The Bank of England was split three ways on the future cost of borrowing this month as it faced a "difficult" decision.
Minutes from the monetary policy committee (MPC) show seven members voted to maintain the status quo with interest rates at five per cent, but David Blanchflower voted for a cut and a further member, Tim Besley, opted for an increase.
Mr Blanchflower has been vociferous about demand to cut the cost of borrowing saying without it the UK faces the threat of recession.
Meanwhile Mr Beasley pushed for an increase in interest rates to keep "inflation expectations anchored".
With the UK currently facing the threat of high inflation, usually defeated by raising interest rates, and the danger of recession, countered by interest rate cuts, the minutes reveal "the decision was a difficult one".
The minutes showed inflation could be drawn down by the slowing economy meaning "a higher level of Bank rate would not be needed".
The MPC also found increasing interest rates to lower inflation may mean it could eventually fall to low.
The minutes stated: "Keeping Bank rate at five per cent when the economy was slowing was arguably already sending a strong signal of the MPCs commitment to reducing inflation.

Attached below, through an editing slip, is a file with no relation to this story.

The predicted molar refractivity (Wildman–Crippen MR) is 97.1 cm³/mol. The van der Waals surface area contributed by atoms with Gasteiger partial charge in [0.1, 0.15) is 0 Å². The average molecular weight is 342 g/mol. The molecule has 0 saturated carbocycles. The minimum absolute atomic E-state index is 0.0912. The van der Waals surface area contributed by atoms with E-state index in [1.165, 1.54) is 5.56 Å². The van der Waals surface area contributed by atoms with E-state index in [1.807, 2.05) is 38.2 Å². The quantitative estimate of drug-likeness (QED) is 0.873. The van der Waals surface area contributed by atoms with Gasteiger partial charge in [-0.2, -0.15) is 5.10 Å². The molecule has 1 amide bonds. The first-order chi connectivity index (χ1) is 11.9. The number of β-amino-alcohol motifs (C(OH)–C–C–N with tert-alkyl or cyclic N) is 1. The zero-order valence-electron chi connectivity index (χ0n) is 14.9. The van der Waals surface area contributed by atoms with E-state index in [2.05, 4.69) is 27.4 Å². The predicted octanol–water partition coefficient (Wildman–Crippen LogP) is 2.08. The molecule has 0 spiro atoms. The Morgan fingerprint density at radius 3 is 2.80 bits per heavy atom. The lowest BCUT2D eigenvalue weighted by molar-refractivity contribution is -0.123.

"A rate change this month would be a surprise at a time when credit and other financial markets remained fragile."
Howard archer, chief UK economist at Global Insight, said: "The three-way split in the MPC's voting in July encapsulates the predicament that the Bank of England is in over a deepening economic slowdown yet elevated and rising inflation.
"The overall impression we get is that most MPC members are still firmly in 'wait and see' mood given the current major uncertainties surrounding both the medium-term inflation and growth outlooks."
He added interest rates were most likely to come down in 2009 to as much as four per cent, once the inflation threat had passed.